Linking new information to existing knowledge can be facilitated by exaggeration, humour and emotive images. The brain is stimulated by the unusual and if you have difficulty remembering people’s names this technique works well. The name Clive Bonny can be transformed into Bonnie and Clyde alongside the image of a gun-toting gangster into which you can insert the person’s face. Music can be anchored to particular memories, so that when you learn or experience something whilst hearing a particular musical piece, the playback will recall the original context. One of the most common memory techniques is “mind-mapping” pioneered by Tony Buzan. Mind-maps mirror how the brain works by stimulating both left and right brain hemispheres.


The principle of brain mapping is to record information on paper (or screen) in a format which fits how your brain likes to register and retain information. The principle steps are as follows: Start with a blank sheet and a central image or word representing the theme of your subject. Draw curved lines outward from the centre with each line containing one word. Use up to four colours and vary the size of word to reflect its importance. Use the same colour for each branch of lines and images rather than words appeals to the right-hand brain; drawing arrows and patterns to connect themes appeals to the left-brain.
The style of the finished item may appear like a confused octopus, but your memory will prefer it to conventional alpha-numeric information and you will find yourself recalling more information by scanning your brain-map than by recording in traditional methods. Applications include speech-making, project planning, problem-solving, creating ideas and taking minutes.
Other techniques include rhyming principles e.g. “Thirty days has September, April, June and November….”, acronyms e.g. “SMART” objectives, and “peg” systems which hook your information to images which are more memorable: The number 7 can be represented by a boomerang, the letter B by a bumble-bee, the word Monday by money, or August by a gust of wind. As with developing any new skill, such techniques will feel uncomfortable at first, but with patience and practice you will find that enhancing your memory can both astound your colleagues and improve your abilities in a wide range of activities.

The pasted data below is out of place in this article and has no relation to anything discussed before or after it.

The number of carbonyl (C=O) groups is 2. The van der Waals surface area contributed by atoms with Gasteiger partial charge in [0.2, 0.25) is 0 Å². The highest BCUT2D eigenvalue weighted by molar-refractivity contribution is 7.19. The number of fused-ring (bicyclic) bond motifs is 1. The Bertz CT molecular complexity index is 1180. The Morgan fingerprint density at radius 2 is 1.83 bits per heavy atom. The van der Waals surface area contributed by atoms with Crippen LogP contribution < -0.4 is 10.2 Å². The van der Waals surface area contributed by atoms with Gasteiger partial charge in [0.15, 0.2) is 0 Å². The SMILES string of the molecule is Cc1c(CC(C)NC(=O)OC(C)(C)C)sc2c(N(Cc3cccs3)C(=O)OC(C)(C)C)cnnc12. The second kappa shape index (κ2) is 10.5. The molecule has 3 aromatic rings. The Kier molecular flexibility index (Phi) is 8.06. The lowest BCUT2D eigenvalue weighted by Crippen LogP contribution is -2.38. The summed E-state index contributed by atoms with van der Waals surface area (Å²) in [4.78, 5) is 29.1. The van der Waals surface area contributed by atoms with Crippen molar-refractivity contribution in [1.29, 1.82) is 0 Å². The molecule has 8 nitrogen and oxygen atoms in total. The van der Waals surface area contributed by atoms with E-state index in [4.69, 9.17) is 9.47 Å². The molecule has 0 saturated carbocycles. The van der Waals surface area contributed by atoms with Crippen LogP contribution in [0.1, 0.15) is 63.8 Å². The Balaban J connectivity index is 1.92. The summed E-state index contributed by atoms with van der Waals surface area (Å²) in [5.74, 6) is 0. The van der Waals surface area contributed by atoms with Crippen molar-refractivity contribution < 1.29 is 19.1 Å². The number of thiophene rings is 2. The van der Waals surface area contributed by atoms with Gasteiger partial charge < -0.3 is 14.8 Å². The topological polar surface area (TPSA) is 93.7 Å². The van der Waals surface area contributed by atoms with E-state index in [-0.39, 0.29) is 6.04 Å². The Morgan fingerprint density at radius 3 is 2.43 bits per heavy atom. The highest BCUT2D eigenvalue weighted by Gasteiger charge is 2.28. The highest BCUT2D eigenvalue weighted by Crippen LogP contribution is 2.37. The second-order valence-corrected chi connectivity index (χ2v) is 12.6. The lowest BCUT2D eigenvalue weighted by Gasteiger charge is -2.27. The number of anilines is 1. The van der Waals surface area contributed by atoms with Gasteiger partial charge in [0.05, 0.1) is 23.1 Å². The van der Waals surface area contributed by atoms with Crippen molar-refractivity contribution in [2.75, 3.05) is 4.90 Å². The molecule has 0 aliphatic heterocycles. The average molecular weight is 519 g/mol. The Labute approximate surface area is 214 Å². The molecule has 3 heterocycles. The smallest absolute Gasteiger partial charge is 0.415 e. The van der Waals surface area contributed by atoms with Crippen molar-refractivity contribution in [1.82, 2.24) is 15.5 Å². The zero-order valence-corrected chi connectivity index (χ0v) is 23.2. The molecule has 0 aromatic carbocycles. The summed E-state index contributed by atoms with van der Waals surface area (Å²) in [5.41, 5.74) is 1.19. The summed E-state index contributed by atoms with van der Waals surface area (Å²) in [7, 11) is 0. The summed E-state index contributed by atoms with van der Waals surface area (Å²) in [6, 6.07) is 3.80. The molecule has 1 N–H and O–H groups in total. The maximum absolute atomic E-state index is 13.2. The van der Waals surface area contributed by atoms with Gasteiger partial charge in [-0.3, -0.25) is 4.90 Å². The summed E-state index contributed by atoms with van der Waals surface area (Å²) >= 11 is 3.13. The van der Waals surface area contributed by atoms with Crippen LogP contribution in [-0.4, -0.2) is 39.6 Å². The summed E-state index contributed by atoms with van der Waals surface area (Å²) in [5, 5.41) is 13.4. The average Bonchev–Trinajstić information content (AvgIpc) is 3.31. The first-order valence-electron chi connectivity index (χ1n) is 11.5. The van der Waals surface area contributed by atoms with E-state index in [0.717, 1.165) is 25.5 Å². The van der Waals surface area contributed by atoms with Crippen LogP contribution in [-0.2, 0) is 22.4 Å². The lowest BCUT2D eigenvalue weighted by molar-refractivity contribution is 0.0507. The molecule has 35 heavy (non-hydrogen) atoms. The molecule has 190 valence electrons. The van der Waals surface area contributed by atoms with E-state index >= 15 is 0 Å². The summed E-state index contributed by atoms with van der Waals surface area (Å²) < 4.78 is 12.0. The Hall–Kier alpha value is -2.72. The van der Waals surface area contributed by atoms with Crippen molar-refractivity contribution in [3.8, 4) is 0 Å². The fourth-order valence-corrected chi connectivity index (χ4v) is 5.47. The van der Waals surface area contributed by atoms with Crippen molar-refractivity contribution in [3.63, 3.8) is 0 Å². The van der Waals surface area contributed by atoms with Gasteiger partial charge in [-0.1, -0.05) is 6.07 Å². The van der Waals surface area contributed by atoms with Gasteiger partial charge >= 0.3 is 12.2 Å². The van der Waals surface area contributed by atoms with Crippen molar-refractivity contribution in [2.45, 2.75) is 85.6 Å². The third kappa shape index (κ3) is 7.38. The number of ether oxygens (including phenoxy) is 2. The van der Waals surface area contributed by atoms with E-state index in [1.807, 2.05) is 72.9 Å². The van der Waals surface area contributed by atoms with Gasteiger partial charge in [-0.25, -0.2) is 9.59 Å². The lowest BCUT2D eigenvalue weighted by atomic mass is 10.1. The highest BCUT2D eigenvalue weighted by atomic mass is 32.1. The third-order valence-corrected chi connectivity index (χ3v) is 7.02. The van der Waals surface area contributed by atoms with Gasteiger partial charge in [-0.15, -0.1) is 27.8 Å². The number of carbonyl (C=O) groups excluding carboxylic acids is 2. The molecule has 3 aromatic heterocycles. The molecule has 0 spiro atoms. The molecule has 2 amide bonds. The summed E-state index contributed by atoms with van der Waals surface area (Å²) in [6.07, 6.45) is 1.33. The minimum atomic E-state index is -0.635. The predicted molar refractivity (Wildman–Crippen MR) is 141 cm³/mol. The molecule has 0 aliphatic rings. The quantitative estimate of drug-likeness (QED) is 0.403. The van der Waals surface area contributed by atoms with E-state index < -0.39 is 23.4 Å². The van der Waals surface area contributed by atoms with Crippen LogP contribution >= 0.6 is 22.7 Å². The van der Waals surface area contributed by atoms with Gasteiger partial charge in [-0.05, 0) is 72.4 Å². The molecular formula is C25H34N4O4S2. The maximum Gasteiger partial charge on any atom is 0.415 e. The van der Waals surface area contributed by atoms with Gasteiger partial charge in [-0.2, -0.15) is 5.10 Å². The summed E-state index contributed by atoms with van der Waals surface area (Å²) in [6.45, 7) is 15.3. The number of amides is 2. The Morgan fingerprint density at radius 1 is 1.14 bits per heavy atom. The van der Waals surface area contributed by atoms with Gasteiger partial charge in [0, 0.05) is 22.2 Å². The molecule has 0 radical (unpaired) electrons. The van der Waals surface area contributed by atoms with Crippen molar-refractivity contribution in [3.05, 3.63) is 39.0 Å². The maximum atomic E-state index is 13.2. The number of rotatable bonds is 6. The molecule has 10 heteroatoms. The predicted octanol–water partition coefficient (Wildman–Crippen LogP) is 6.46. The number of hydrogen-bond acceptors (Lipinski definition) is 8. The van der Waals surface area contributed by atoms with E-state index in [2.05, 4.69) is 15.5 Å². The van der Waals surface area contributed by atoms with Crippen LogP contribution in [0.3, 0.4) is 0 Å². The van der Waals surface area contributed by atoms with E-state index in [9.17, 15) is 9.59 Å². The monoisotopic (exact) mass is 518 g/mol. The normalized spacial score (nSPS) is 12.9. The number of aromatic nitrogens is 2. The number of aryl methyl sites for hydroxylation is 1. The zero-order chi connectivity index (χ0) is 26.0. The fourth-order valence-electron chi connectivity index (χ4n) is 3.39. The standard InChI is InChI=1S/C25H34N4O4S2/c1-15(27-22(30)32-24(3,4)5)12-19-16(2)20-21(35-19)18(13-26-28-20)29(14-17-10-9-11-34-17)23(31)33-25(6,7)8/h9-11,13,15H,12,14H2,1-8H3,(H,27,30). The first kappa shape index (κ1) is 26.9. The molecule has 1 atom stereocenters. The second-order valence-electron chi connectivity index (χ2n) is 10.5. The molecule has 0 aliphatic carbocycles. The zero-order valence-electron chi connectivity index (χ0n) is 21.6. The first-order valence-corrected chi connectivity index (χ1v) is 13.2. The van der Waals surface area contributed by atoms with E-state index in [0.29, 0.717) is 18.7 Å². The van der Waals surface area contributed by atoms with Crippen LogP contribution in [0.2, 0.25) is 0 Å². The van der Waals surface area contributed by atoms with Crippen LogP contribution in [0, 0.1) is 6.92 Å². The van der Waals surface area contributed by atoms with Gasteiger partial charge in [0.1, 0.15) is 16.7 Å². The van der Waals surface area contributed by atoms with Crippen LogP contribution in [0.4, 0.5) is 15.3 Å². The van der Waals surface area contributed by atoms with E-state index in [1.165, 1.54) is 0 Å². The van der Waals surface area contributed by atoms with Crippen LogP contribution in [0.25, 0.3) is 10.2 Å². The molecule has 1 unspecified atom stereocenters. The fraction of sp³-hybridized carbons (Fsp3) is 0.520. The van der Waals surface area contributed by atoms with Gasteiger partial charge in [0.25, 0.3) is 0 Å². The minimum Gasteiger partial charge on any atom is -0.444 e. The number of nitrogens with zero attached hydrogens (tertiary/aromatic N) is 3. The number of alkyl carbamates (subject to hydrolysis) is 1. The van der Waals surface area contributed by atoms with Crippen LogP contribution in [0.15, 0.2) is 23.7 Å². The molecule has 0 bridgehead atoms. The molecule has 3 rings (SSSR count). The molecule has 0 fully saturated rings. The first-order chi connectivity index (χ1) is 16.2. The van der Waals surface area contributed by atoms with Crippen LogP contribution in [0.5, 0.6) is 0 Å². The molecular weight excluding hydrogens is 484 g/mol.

Most busy people have difficulty finding time to read the increasing volumes of information now available and information overload is an issue we often made worse through overuse of technology’s ability to copy data world-wide. Speed-reading can increase your capacity from 200 up to 1000 words per minute, a five-fold increase. More efficient reading can also improve concentration and comprehension. For a general improvement to reading ability it is important to clear the workspace, set time limits and hold an upright posture with the reading material at about forty five degrees in front. Your eyes should be guided with a pointed (a pencil or finger will do) which sweeps the page with eyes following at a constant speed. Scan the first and last paragraphs for key ideas, and then focus only on nouns and verbs in the body of the text. Avoid stopping and going back, as creating a flow and momentum is important. Gently increasing speed over a period of time will ensure you develop the skill at your own pace.


Mental fitness is paramount to personal effectiveness, as it is increasingly more difficult to cope with the pressures and demands of work and home. At home there are more and more expectations related to consumer comforts and relationships. At work the pace of change in the job, new targets, technology, deadlines and flatter hierarchies combine to create an environment of pressure.